Opening statements began Tuesday in Riverside in the trial of a former Guatemalan soldier accused of concealing his role in a massacre when he applied for U.S. citizenship.
A federal prosecutor told jurors in Riverside that Jorge Sosa took part in the killing of 160 villagers during Guatemala's civil war, the Associated Press reported.
Authorities want to strip him of his citizenship, claiming he lied on his citizenship application. But Sosa's attorney says he did not conceal his past when he applied for U.S. asylum in 1985.
Sosa is one of four former Guatemalan special forces soldiers arrested in the United States in connection with the killing of more than 200 people.
Sosa, who was arrested in Canada and extradited last year, has said he was not in the village at the time of the killings.
Federal prosecutors say Sosa was one of the commanders of a special patrol that descended upon the tiny village on Dec. 7, 1982, after the military suffered an ambush.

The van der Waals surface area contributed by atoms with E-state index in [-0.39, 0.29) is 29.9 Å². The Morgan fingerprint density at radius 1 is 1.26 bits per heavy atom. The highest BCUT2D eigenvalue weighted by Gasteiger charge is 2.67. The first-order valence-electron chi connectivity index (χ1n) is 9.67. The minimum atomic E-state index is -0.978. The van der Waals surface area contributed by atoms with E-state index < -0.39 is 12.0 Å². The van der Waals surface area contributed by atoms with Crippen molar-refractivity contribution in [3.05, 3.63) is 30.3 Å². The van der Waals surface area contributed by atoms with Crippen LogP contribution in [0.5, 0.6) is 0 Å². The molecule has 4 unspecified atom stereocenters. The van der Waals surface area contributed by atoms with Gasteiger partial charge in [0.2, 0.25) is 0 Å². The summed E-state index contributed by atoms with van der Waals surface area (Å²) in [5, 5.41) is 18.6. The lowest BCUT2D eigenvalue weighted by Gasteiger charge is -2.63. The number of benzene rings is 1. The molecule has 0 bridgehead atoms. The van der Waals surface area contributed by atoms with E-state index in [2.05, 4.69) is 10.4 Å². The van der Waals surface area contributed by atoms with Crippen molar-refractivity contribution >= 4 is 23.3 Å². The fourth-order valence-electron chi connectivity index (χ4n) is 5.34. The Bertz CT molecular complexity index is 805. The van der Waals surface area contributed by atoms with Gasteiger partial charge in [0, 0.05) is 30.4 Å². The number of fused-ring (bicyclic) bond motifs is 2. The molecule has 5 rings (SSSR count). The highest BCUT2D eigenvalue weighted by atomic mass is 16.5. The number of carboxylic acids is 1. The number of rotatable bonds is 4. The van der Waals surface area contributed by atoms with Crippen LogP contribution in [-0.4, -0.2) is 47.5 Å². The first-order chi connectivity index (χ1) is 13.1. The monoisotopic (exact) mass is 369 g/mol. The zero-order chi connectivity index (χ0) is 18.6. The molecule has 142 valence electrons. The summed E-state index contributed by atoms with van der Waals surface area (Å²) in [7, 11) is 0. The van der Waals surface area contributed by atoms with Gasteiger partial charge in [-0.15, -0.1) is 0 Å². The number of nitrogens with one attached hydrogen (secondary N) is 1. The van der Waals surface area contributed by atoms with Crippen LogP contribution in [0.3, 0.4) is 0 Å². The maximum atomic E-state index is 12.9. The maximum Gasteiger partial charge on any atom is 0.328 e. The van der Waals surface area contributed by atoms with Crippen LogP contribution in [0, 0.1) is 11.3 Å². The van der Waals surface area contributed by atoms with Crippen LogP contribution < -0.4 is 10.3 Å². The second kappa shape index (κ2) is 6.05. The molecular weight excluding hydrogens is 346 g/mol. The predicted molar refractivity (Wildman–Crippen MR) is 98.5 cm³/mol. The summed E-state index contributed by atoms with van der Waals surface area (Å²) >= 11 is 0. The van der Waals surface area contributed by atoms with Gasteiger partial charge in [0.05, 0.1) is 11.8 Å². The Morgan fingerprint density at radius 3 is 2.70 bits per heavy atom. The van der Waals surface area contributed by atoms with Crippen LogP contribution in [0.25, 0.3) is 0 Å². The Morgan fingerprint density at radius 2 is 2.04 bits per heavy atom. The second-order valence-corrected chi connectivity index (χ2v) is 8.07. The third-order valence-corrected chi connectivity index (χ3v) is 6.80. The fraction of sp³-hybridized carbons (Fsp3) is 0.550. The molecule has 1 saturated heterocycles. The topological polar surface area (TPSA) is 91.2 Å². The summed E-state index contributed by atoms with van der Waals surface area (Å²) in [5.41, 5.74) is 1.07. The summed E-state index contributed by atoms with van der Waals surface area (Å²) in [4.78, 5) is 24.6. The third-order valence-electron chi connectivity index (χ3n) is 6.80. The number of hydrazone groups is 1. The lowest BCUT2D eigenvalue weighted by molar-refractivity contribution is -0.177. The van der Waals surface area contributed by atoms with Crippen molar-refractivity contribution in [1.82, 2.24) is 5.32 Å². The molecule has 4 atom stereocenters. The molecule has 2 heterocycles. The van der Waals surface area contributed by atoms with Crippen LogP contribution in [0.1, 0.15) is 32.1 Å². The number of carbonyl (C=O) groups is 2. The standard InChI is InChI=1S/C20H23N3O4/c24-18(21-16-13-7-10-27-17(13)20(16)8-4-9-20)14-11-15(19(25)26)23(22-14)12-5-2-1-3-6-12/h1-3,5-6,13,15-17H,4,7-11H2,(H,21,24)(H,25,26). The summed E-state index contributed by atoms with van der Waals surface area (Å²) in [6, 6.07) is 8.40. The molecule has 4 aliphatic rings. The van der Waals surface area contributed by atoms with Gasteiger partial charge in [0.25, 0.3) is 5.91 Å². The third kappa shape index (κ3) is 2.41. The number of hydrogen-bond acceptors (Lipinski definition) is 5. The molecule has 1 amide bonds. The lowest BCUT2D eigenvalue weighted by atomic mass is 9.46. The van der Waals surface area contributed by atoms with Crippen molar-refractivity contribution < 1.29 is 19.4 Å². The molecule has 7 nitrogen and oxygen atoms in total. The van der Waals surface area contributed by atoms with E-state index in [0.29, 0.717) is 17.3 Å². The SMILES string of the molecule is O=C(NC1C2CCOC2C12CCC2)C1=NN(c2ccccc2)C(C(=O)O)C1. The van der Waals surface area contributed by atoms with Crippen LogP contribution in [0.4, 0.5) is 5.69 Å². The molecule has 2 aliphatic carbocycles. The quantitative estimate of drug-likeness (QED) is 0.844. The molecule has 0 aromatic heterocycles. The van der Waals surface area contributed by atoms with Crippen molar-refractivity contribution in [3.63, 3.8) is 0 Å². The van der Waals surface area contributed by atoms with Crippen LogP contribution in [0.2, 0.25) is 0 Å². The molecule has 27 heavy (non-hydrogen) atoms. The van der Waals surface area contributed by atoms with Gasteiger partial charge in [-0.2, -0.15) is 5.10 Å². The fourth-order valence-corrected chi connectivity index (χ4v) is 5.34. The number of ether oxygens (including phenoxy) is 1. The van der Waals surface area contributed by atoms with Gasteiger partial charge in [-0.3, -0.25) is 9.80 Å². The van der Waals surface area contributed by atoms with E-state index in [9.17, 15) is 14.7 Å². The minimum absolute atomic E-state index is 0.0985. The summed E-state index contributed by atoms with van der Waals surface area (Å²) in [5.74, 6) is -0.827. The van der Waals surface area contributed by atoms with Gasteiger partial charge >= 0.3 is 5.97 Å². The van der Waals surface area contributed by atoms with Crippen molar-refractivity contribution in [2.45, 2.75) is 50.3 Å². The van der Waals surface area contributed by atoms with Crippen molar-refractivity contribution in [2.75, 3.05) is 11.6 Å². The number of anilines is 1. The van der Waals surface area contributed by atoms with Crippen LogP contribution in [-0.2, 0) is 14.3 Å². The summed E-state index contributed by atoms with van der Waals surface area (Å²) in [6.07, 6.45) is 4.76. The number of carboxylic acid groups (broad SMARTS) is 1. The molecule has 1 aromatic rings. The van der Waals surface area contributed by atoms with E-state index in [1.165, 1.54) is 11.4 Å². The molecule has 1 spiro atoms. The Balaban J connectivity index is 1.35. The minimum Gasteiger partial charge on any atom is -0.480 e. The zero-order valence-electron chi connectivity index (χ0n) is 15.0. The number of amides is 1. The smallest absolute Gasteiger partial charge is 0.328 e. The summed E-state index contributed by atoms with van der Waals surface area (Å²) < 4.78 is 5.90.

Men, women and children were bludgeoned with a sledgehammer, their bodies falling into a well. Sosa fired a rifle and threw a grenade into the well to kill any victims who were still alive, according to federal court filings.
Sosa sought asylum in the U.S. after fleeing Guatemala in 1985 and was denied. He went to Canada instead. He later obtained a green card granting permanent residency status after marrying a U.S. citizen, and applied for naturalization in 2007.
Sosa, who previously lived in Riverside County, said in a letter that he disclosed his membership in the Guatemalan military when he sought asylum in the U.S.
If convicted of making a false statement and procuring naturalization unlawfully, Sosa also could face up to 15 years in prison. Guatemalan authorities say they will seek to have Sosa extradited to face charges for crimes against humanity.
Other soldiers accused in the Dos Erres killings have faced prison time in the U.S. and Guatemala.
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